Just six years ago, only North Korea had fewer mobile phones than Myanmar. Now, almost everyone in Southeast Asia’s poorest country is connected.
Outside the offices of an internet startup called nexlabs, a snarl of honking cars and rickshaws grinds to a standstill on a trash-strewn street lined with crumbling buildings. Inside, though, the scene could be straight out of Silicon Valley.
Programmers in t-shirts and jeans tap away at laptops beneath posters exhorting them to “Innovate” and “Dance Like Crazy.” Local demand for their smartphone apps and websites is exploding, and in the last 12 months they’ve inked marketing contracts with multi-nationals like Samsung Electronics Co. and Nestle SA.
“It’s in the air,” says the company’s 25-year-old chief executive officer, Ye Myat Min. “Yesterday, I was in a cafe and the guys next to me were talking about building an app.”
What’s remarkable about Ye Myat Min’s internet success story is that it’s happening in a country where most people are farmers, the majority of roads are unpaved, and reliable electricity remains a luxury: Myanmar.
Just six years ago, when Myanmar was emerging from decades of isolation imposed by its military dictatorship, phones were an extravagance available only to the rich and well-connected. Only North Korea had fewer mobile phones. Now, though, after the airwaves were opened to foreign investors willing to bear some of the cost of building a vast wireless network, almost everyone in Southeast Asia’s poorest country is connected.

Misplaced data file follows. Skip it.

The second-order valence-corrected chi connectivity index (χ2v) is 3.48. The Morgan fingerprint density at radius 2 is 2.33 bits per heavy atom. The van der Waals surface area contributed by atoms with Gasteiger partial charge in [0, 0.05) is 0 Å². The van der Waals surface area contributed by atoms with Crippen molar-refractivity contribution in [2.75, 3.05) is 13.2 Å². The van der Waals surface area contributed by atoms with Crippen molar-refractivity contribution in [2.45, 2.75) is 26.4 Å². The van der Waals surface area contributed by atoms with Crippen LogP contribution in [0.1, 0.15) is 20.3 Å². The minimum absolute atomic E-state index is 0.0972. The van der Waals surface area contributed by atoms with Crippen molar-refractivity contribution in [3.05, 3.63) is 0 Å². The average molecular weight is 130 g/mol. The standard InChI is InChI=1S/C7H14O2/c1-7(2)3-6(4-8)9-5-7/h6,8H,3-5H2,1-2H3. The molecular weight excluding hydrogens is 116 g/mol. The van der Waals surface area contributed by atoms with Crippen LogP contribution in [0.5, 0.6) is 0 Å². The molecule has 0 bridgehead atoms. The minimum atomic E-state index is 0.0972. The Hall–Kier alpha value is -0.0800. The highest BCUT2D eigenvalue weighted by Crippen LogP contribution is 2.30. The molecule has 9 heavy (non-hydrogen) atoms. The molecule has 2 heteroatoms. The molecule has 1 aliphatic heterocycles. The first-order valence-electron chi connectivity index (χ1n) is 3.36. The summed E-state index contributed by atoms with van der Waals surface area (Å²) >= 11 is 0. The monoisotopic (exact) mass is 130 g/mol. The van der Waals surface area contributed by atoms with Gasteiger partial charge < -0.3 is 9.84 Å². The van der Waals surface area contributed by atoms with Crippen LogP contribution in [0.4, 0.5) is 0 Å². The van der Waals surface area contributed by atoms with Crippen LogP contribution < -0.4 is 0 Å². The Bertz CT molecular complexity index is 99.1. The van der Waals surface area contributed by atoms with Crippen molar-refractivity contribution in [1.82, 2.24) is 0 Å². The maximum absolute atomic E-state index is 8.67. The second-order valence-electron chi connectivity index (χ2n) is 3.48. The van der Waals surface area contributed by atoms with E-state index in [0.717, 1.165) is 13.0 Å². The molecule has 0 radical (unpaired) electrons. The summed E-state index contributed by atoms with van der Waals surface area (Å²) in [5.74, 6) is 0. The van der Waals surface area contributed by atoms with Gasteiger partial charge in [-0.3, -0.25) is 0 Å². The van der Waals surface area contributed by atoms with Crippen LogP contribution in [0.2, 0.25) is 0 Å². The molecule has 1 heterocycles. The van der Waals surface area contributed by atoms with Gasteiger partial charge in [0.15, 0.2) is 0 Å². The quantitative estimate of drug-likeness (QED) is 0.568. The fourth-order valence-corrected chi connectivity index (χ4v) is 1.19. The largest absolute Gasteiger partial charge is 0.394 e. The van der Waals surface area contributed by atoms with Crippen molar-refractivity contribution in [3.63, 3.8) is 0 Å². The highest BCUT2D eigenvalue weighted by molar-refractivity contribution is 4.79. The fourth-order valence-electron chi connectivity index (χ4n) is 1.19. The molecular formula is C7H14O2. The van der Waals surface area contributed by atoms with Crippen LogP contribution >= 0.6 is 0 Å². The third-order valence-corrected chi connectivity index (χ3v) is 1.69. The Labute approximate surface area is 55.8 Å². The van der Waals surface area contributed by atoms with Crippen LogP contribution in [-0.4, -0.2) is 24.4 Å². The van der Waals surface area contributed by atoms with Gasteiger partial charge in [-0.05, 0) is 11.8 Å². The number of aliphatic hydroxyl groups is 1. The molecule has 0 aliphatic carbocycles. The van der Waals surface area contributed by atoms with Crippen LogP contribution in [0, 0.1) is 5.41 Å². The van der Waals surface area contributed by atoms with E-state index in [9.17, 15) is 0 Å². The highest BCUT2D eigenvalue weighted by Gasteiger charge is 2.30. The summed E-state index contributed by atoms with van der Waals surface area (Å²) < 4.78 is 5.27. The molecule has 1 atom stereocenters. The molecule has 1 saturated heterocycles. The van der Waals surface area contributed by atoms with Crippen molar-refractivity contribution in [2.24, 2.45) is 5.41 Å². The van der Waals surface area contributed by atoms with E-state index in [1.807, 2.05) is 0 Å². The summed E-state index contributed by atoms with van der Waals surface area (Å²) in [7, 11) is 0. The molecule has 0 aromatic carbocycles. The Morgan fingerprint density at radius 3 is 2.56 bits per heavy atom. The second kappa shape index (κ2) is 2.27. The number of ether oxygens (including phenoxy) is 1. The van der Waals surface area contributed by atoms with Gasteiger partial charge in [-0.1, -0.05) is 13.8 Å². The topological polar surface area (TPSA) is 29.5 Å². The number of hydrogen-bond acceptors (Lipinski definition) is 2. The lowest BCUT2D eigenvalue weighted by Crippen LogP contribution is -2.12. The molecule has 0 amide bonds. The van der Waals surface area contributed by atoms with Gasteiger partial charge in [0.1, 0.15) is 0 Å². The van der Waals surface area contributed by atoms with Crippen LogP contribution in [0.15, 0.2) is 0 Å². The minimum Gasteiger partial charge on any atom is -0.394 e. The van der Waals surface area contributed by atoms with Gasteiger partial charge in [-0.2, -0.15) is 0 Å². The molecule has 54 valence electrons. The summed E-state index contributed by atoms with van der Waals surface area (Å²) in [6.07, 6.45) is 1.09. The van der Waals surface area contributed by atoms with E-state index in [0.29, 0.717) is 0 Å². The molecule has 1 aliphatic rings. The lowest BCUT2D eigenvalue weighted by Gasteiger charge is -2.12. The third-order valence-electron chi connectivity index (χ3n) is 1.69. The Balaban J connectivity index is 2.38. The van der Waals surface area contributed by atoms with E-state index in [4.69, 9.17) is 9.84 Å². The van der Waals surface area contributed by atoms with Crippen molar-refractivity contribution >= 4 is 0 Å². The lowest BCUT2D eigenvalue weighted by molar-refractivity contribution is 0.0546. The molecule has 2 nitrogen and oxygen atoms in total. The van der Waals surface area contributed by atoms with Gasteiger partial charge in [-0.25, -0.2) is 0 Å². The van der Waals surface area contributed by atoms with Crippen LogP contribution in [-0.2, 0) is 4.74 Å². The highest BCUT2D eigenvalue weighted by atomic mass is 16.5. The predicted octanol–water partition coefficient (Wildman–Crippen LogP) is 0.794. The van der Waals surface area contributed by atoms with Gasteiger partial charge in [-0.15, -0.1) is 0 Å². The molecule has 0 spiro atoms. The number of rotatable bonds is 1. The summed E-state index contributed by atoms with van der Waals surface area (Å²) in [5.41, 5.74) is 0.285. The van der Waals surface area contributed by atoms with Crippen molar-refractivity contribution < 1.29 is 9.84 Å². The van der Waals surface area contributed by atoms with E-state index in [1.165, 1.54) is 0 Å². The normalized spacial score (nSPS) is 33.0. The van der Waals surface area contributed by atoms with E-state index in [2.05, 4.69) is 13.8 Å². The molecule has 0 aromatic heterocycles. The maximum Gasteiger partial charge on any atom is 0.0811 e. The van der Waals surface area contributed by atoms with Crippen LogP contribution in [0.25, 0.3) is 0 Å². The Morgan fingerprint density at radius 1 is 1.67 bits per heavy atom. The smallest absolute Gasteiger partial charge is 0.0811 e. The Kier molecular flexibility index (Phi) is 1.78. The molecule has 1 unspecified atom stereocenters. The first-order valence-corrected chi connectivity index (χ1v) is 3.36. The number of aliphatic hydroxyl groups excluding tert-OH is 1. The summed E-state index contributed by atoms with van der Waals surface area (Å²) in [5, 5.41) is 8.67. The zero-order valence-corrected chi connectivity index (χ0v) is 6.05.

“It’s amazing,” said Marc Einstein, an analyst at Tokyo-based consulting firm ITR Corporation, who’s advised several telecommunications businesses moving into Myanmar. “I can’t think of another market where things have transformed so quickly.”
The watershed came in 2013, when a government led by former president Thein Sein ended the state monopoly over phone service. A smartly planned tender offer made sure new licenses weren’t a simple giveaway. Investors had to commit to covering the country’s farthest reaches, not just its cities, where population density makes for easier money.
By the following year, Norway’s Telenor ASA and Qatar’s Ooredoo Q.S.C. were starting to spend billions of dollars to cover a land mass the size of Texas, spread over steep mountains and lowlands that flood in monsoon season. Japanese carrier KDDI Corp. and trading company Sumitomo Corp. struck partnership deals with the government’s Myanmar Posts and Telecommunications to invest another $2 billion.
Read more at Bloomberg.